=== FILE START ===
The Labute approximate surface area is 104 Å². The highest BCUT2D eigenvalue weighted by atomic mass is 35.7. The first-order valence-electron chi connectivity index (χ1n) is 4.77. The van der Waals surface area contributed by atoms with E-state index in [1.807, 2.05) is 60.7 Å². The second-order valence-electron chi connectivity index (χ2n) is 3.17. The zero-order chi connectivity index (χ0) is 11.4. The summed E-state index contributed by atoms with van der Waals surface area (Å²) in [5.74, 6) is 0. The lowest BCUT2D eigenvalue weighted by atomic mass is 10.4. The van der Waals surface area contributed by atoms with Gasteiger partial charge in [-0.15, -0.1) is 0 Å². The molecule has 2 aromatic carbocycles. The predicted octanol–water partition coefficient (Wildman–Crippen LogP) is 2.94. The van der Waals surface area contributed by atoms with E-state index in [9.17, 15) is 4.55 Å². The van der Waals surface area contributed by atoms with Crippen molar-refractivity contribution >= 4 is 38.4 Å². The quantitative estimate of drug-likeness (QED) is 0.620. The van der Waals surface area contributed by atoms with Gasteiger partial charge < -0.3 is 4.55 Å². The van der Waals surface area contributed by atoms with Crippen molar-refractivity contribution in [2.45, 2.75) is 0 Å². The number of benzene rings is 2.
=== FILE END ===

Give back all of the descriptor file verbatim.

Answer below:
The Labute approximate surface area is 104 Å². The highest BCUT2D eigenvalue weighted by atomic mass is 35.7. The first-order valence-electron chi connectivity index (χ1n) is 4.77. The van der Waals surface area contributed by atoms with E-state index in [1.807, 2.05) is 60.7 Å². The second-order valence-electron chi connectivity index (χ2n) is 3.17. The zero-order chi connectivity index (χ0) is 11.4. The summed E-state index contributed by atoms with van der Waals surface area (Å²) in [5.74, 6) is 0. The lowest BCUT2D eigenvalue weighted by atomic mass is 10.4. The van der Waals surface area contributed by atoms with Gasteiger partial charge in [-0.15, -0.1) is 0 Å². The molecule has 2 aromatic carbocycles. The predicted octanol–water partition coefficient (Wildman–Crippen LogP) is 2.94. The van der Waals surface area contributed by atoms with E-state index in [9.17, 15) is 4.55 Å². The van der Waals surface area contributed by atoms with Crippen molar-refractivity contribution >= 4 is 38.4 Å². The quantitative estimate of drug-likeness (QED) is 0.620. The van der Waals surface area contributed by atoms with Gasteiger partial charge < -0.3 is 4.55 Å². The van der Waals surface area contributed by atoms with Crippen molar-refractivity contribution in [2.45, 2.75) is 0 Å². The number of benzene rings is 2.